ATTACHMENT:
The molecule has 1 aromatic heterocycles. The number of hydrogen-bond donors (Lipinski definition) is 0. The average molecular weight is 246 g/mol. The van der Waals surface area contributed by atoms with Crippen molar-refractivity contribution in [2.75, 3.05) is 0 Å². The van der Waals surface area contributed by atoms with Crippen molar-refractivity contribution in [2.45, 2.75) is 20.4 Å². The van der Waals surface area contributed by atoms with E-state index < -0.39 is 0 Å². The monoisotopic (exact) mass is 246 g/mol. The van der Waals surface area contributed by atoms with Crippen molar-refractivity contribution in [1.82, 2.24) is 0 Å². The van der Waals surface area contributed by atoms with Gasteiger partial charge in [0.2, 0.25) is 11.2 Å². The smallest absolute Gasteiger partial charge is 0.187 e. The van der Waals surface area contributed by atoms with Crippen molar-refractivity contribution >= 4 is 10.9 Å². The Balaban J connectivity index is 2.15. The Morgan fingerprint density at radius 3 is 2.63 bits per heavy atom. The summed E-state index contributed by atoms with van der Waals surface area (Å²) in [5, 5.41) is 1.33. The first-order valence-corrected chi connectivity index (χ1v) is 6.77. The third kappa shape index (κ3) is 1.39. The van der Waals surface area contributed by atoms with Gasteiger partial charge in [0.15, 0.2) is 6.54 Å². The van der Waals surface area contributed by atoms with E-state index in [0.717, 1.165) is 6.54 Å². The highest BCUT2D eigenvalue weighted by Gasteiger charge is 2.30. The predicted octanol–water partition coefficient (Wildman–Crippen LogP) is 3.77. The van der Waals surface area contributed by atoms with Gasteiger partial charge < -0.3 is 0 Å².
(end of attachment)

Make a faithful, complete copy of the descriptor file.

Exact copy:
The molecule has 1 aromatic heterocycles. The number of hydrogen-bond donors (Lipinski definition) is 0. The average molecular weight is 246 g/mol. The van der Waals surface area contributed by atoms with Crippen molar-refractivity contribution in [2.75, 3.05) is 0 Å². The van der Waals surface area contributed by atoms with Crippen molar-refractivity contribution in [2.45, 2.75) is 20.4 Å². The van der Waals surface area contributed by atoms with E-state index < -0.39 is 0 Å². The monoisotopic (exact) mass is 246 g/mol. The van der Waals surface area contributed by atoms with Crippen molar-refractivity contribution in [1.82, 2.24) is 0 Å². The van der Waals surface area contributed by atoms with Gasteiger partial charge in [0.2, 0.25) is 11.2 Å². The smallest absolute Gasteiger partial charge is 0.187 e. The van der Waals surface area contributed by atoms with Crippen molar-refractivity contribution >= 4 is 10.9 Å². The Balaban J connectivity index is 2.15. The Morgan fingerprint density at radius 3 is 2.63 bits per heavy atom. The summed E-state index contributed by atoms with van der Waals surface area (Å²) in [5, 5.41) is 1.33. The first-order valence-corrected chi connectivity index (χ1v) is 6.77. The third kappa shape index (κ3) is 1.39. The van der Waals surface area contributed by atoms with Gasteiger partial charge in [0.15, 0.2) is 6.54 Å². The van der Waals surface area contributed by atoms with E-state index in [0.717, 1.165) is 6.54 Å². The highest BCUT2D eigenvalue weighted by Gasteiger charge is 2.30. The predicted octanol–water partition coefficient (Wildman–Crippen LogP) is 3.77. The van der Waals surface area contributed by atoms with Gasteiger partial charge < -0.3 is 0 Å².